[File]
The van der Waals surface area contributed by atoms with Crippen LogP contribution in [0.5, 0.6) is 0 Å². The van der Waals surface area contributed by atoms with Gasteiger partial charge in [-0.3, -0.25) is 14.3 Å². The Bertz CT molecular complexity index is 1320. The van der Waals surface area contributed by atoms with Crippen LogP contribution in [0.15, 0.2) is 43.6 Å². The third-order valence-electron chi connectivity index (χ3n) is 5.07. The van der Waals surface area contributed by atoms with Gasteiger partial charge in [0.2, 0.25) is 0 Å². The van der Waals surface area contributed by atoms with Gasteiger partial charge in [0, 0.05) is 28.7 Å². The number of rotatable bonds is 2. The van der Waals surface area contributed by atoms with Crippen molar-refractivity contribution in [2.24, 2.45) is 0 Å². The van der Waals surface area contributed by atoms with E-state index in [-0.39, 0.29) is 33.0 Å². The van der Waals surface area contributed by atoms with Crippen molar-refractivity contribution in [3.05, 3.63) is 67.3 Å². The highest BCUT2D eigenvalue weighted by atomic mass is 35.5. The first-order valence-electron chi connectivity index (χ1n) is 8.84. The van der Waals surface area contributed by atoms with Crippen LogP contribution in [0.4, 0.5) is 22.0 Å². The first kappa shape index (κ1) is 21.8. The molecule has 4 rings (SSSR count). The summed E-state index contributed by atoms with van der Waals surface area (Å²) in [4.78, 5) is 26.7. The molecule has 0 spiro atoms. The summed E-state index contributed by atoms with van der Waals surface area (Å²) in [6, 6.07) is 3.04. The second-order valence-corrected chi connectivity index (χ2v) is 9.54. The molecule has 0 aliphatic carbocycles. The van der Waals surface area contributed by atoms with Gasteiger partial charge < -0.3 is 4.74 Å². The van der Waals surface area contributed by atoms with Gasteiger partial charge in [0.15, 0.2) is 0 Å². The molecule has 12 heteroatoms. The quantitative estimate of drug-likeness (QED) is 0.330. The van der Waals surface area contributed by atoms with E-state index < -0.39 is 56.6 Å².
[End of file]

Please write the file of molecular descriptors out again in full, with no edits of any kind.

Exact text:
The van der Waals surface area contributed by atoms with Crippen LogP contribution in [0.5, 0.6) is 0 Å². The van der Waals surface area contributed by atoms with Gasteiger partial charge in [-0.3, -0.25) is 14.3 Å². The Bertz CT molecular complexity index is 1320. The van der Waals surface area contributed by atoms with Crippen LogP contribution in [0.15, 0.2) is 43.6 Å². The third-order valence-electron chi connectivity index (χ3n) is 5.07. The van der Waals surface area contributed by atoms with Gasteiger partial charge in [0.2, 0.25) is 0 Å². The van der Waals surface area contributed by atoms with Gasteiger partial charge in [0, 0.05) is 28.7 Å². The number of rotatable bonds is 2. The van der Waals surface area contributed by atoms with Crippen molar-refractivity contribution in [2.24, 2.45) is 0 Å². The van der Waals surface area contributed by atoms with E-state index in [-0.39, 0.29) is 33.0 Å². The van der Waals surface area contributed by atoms with Crippen molar-refractivity contribution in [3.05, 3.63) is 67.3 Å². The highest BCUT2D eigenvalue weighted by atomic mass is 35.5. The first-order valence-electron chi connectivity index (χ1n) is 8.84. The van der Waals surface area contributed by atoms with Crippen LogP contribution in [0.4, 0.5) is 22.0 Å². The first kappa shape index (κ1) is 21.8. The molecule has 4 rings (SSSR count). The summed E-state index contributed by atoms with van der Waals surface area (Å²) in [4.78, 5) is 26.7. The molecule has 0 spiro atoms. The summed E-state index contributed by atoms with van der Waals surface area (Å²) in [6, 6.07) is 3.04. The second-order valence-corrected chi connectivity index (χ2v) is 9.54. The molecule has 0 aliphatic carbocycles. The van der Waals surface area contributed by atoms with Gasteiger partial charge < -0.3 is 4.74 Å². The van der Waals surface area contributed by atoms with Gasteiger partial charge in [0.15, 0.2) is 0 Å². The molecule has 12 heteroatoms. The quantitative estimate of drug-likeness (QED) is 0.330. The van der Waals surface area contributed by atoms with E-state index < -0.39 is 56.6 Å².